Soldier Protection

Enhanced armor protection offers only a partial solution. Although an armored cargo vehicle (or even an up-armored high-mobility multipurpose wheeled vehicle) is a step in the right direction, increased armor protection often merely precedes relatively simple advances in threat weapons. The key to protecting mounted Soldiers is that, once those Soldiers are engaged, the systems should not only protect the crew from the initial effects of combat but also enable the crew to fight out of harm’s way. To achieve this capability, the vehicle must have systems that provide improved situational awareness to the vehicle commander and drivers in addition to enhanced armor protection, resulting in more effective survivability and increased combat effectiveness.

In theater, the Army currently has units equipped with the Mounted Soldier System (MSS), which demonstrates how improved situational awareness is employed with enhanced armor protection. The first increment of MSS enables crews to integrate battle command functions, such as voice and data transmission, on combat platforms and among other vehicles in the formation. This shared situational awareness enables vehicle crews in the formation to engage targets using the Remote Weapons Station (RWS), thus maximizing the use of enhanced armor protection and limiting Soldier exposure. Both MSS and RWS are sponsored and supported by the Army Armor Center and the Program Executive Office (PEO) Soldier.

MSS. This system consists of lightweight, modular, mission-tailorable, integrated equipment and command and control information systems that mounted Soldiers use when conducting operations on and off of their assigned platforms or vehicles. The components include an improved combat-vehicle crewmember helmet with a “heads-up” display and an untethered communications system. Through the heads-up display, a crewman can see the battle command screen or the sight picture of the weapon on the common remotely operated weapon station (CROWS). These technologies ensure that all elements of the formation have a common operating picture. Soldiers are able to maintain continuous voice communication and receive situational awareness information to improve their mobility and survivability. The MSS capability development document was approved on 23 January 2007.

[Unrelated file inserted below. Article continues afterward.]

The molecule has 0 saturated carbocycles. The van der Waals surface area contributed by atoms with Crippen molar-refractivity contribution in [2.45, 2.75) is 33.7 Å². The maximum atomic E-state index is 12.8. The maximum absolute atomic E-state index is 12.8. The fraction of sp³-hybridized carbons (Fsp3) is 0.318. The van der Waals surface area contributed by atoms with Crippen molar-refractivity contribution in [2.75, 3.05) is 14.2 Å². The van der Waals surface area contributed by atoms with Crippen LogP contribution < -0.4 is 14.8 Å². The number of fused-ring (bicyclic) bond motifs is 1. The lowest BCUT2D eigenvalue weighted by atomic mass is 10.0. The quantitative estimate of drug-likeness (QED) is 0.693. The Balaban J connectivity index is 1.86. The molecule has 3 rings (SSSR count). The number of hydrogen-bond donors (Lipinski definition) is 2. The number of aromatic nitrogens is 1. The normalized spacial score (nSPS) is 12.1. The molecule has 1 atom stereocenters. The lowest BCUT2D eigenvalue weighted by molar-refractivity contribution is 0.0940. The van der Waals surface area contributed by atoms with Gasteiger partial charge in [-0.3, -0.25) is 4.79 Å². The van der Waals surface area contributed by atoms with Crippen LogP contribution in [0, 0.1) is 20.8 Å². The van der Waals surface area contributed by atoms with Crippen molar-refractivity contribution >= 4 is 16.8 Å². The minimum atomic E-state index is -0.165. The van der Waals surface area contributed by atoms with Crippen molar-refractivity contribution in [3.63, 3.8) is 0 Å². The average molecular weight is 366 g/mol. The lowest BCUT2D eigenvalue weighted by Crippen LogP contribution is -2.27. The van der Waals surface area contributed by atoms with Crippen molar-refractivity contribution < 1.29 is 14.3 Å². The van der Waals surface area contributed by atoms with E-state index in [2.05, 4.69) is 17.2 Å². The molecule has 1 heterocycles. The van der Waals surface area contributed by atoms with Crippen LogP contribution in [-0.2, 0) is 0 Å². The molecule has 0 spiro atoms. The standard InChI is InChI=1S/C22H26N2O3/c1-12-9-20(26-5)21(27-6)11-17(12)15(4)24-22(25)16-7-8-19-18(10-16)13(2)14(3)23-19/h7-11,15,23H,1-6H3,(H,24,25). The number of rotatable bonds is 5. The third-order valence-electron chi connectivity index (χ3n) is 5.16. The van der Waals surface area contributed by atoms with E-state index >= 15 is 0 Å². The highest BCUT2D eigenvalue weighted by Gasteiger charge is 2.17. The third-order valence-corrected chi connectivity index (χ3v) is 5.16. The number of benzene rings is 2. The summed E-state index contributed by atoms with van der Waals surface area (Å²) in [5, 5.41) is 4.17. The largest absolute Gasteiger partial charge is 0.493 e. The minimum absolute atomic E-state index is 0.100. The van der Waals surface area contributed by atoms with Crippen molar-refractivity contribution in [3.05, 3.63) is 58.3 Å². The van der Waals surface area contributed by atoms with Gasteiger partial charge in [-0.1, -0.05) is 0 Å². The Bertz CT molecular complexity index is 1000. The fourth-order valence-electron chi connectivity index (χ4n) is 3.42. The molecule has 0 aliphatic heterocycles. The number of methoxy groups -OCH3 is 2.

The improved situational awareness provided by MSS allows mounted Soldiers greater mission flexibility by improving Soldier-to-platform or Soldier-to-vehicle communication capability. MSS improves force protection by providing enhanced protection against ballistic, environmental, flash, flame, heat, and chemical, biological, radiological, and nuclear hazards. Future capabilities will provide an untethered communication capability that works off of the platform for up to 500 meters.

CROWS II. This is a lighter version RWS that provides a stabilized, shoot-on-the-move, remote vehicle-mounting system that, with a ballistic computer, can be integrated with the MK19, M2, M240, and M249 machineguns. This system can be mounted on any tactical wheeled or tracked vehicle. CROWS II allows the operator to remain under armor (the armor protection provided by the vehicle) by providing enhanced target acquisition, identification, and engagement capabilities to nonturreted, light-skinned or -armored vehicles in units whose missions place unprotected gunners at high risk. Specific capabilities of the system include—

  • A sensor suite that permits target engagement under limited visibility conditions.
  • A three-axis stabilized mount.
  • A laser rangefinder.
  • Fire control software that allows on-the-move target acquisition and first-round burst target engagement and can track targets in elevation independently of gun motion.

CROWS II is exactly the leap-ahead technology needed to increase the combat capability of our mounted Soldiers, especially those in the logistics arena. The CROWS II capability production document was approved on 1 August 2005.

Future CROWS II capabilities will provide Army and joint forces with enhanced survivability, lethality, and situational awareness. CROWS II will provide vehicle-mounted machineguns with the capability for automated fire control and stabilization for shoot-on-the-move engagements. It also will have improved optical devices to permit target surveillance at greater distances. Currently, the gunner is exposed when firing the weapon; the first increment of CROWS II will mitigate this vulnerability. Future increments will integrate additional capabilities, such as automatic threat fires detection and targeting to rapidly pinpoint incoming fire locations and cooperative target identification (CTI) technologies. Net-ready capabilities will also be available to send threat-location, targeting, and engagement information rapidly to higher headquarters and adjacent units.